John is an Associate at Spark Capital, where he focuses on investing in early-stage technology companies and works closely with a number of Spark’s portfolio companies, including Freight Farms, Academia, and Orchard. Previously, John served as CFO and Head of Business Development at StartX, which runs an accelerator program for the Stanford community. He also co-founded the Stanford-StartX Fund. John holds a BS in physics and MS in engineering from Stanford.
What startup verticals interest you most right now?
I’m highly interested in food and agriculture technology. From farm to table, our food ecosystem is rapidly changing. Startups have a huge opportunity to disrupt the food and agriculture supply chain by leveraging new technologies: think low-cost LEDs for indoor farming, drones for imaging, bioengineered and alternative foods, ubiquitous smartphones, etc.
At Spark, we’re an investor in several companies that are focused on improving the consumer dining experience, including Postmates, Kitchensurfing, and Cover. We’re also interested in the infrastructure that will enable our food system to scale sustainably. My first investment at Spark (sponsored by my partner Todd Dagres) was in a company called Freight Farms, which is powering water-efficient urban agriculture through modular hydroponic farms.
What are your biggest predictions for the year ahead?
2014 was the year when Uber became a household name across the US and much of the world. When I talk to Uber drivers (and Postmates and Lyft drivers), the #1 reason they like their job is flexibility. The ability to “plug in and plug out” of the workforce when it’s convenient is incredibly empowering. It enables folks to realize their full potential: to pursue side projects and other part time jobs, manage their family life, and go to school.
In 2015, I think tech-enabled labor marketplaces like Uber will continue to scale quickly and touch more and more parts of our workforce. Companies like Work Market (one of ours at Spark) that help corporations to manage contingent workforces will benefit from this trend, as well as companies building services for the independent contractor, such as Stride Health and Zen99.
Are there any specific company ideas that you really want someone to build and would potentially fund?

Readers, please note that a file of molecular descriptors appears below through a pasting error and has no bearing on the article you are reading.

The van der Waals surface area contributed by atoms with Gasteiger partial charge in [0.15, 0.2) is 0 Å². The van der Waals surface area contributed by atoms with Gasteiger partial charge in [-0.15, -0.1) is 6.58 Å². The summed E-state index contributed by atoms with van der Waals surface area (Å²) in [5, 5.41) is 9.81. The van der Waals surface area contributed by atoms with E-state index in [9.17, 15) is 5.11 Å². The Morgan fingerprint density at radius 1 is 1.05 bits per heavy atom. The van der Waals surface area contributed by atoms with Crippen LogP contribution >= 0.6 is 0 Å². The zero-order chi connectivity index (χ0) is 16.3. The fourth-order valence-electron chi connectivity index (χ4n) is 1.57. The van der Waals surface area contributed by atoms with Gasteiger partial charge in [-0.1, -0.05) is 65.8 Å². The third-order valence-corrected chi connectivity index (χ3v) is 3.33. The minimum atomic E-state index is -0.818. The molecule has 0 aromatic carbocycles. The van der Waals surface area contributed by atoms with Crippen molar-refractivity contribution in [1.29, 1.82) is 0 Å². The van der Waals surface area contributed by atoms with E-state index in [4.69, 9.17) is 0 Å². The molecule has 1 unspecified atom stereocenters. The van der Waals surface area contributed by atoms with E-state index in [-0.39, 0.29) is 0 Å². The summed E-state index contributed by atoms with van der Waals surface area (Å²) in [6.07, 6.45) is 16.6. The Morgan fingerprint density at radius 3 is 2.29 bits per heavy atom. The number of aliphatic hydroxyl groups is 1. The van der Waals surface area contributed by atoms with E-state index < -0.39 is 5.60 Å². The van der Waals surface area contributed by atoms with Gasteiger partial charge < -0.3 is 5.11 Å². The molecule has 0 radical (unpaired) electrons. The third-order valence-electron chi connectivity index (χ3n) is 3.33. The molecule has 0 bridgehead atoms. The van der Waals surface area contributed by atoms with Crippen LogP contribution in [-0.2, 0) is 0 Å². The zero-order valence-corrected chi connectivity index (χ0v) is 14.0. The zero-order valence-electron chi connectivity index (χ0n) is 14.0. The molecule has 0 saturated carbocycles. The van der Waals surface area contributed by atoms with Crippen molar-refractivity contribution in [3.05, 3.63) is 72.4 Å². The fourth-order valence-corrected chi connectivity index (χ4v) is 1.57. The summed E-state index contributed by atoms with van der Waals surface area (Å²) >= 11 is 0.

I would love to fund a company that has made a fundamental breakthrough in producing nutritious, delicious, and cheap food with a low environmental footprint. Along these lines, one trend that’s fascinating to me is the use of insects to make high-protein food that’s actually quite tasty and requires a fraction of the resources (feed, water) of traditional animal meat. The problem right now is that it’s still much more expensive to grow insects than chicken.
If you could wave a magic wand and instantly have any imaginable solution to a problem you’re facing (personally or at work), what problem would you solve?
While flights are expensive, I think that the UX for commercial air travel is fundamentally broken. The airline business is a tough one — it’s highly regulated, capital intensive, and sensitive to macroeconomic issues and weather. Flights are often delayed or canceled at the last minute. Going through security is a pain. Getting onto the plane is difficult and there’s never enough room for luggage (cue the dreaded “sir, the bins are full, and we’re going to gate check your bag…”). Seats are cramped and airplanes are always too hot or too cold.
I wonder if there’s a better way to get from point A to point B. Maybe we should pray for the hyperloop or a teleportation device?
If you have a startup or you’re interested in any of Spark’s portfolio companies, please don’t hesitate to reach out to John directly at firstname.lastname@example.org.